Last summer, my MacBook was stolen. It had no protection, no password, no data encrypted, and the thief had access to all of my emails through Mail.app. I even found out that the thief, or the subsequent buyer of my beautiful Macbook, had been using my Instapaper account to bookmark his own webpages! (I have changed my password since).
After that horrible experience was over and I had my new Macbook, some of the first things that I did with it were increase its security, and look into theft-recovery apps.
Anti-theft apps, or theft-recovery apps, provide you with useful information, like location and IP address, once your computer gets lost or stolen. Some even give you access to your computer’s webcam, and a few take care of the whole recovery process of your Mac.
Keep on reading to see some of our favorite apps!
There are plenty of rumours surrounding how to take care of your batteries. I remember people used to say that whenever you buy a new product, you should leave it charging for at least a day, so that the battery gets “used” to having full charge. Some other people say that’s not necessary nowadays since new batteries are designed differently. The truth is, your battery will lose capacity over time; it’s inevitable. What you can change is how fast it deteriorates.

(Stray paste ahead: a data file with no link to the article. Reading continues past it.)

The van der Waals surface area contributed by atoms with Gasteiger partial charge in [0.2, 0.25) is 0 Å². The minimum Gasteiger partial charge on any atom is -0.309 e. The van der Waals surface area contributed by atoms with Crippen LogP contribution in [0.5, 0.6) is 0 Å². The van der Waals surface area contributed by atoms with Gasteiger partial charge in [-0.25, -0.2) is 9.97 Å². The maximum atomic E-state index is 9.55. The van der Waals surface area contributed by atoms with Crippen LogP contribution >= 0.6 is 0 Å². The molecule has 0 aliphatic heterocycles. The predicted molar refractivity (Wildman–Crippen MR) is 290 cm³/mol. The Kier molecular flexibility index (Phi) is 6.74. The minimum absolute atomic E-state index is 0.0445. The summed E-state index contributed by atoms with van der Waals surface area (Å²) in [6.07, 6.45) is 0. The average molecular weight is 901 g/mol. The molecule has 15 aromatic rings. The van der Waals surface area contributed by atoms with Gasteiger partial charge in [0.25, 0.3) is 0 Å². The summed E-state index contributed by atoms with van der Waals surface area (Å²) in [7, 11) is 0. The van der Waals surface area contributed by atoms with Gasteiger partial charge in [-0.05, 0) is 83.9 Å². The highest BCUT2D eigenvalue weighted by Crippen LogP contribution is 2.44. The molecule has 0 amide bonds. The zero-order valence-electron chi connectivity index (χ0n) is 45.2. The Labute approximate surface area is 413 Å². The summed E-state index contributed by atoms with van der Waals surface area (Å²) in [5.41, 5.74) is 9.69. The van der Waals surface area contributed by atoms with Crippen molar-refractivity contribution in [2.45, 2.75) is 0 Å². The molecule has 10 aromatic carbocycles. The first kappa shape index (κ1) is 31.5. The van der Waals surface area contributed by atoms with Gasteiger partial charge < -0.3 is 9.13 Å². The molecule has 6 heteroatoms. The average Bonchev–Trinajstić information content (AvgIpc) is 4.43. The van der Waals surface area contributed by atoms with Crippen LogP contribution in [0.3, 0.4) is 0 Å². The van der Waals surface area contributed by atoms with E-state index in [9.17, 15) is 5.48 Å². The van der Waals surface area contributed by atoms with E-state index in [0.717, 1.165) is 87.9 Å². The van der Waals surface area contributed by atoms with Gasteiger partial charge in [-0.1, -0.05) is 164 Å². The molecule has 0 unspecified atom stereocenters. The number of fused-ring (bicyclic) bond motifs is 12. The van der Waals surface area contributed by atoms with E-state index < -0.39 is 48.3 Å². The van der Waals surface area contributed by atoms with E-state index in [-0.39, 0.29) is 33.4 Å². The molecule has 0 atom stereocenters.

Today we’ll be giving you some tips on how to make your Mac’s battery stay in tip-top shape through a bunch of easy and fast actions like calibration. We’ll also be taking a look at some applications that can help you with this actions, including Watts and CoconutBattery.
We’ve all been there. You are relaxing at home at night, when you suddenly remember you forgot to pick up something or pay the credit card. App developers know this too, and that’s why a whole method and app category was created around Getting Things Done (GTD). And while there are plenty of GTD apps that have come out in the recent years, few are like Wunderlist.
While most developers try to find more features to saturate their apps with, Wunderlist does a great job at keeping things simple, pretty and easy. Oh, and free. Are you sold on it yet, or do we have to keep talking?
Your Mac already comes loaded with three functional calculators: the actual application “Calculator”, the Dashboard calculator and the Spotlight calculator (try typing an mathematical operation into Spotlight to see what I mean). However, all three of these lack certain advanced functionality that you may need.
In this roundup we’ll go through some of the best third party widgets and applications that give you greater calculation power on your Mac, as well as a handful that are great for converting all manner of different values.
Perhaps you have more than one Mac in your life. I know several people that have an iMac in their house, a work machine, and also their own Macbook for travelling around. If that’s the case, then it can be hard to avoid a “media mess” spread all over your different machines. Now, you can fix this by using web services like Dropbox, but if you want something more specific and easier to setup, this might not be a good fit.
That’s where applications like iPhotoSync come in. This one in particular aims to offer an easy iPhoto synchronization process across different computers, so that you can automatically have the same photographs available on all your machines. But does it deliver?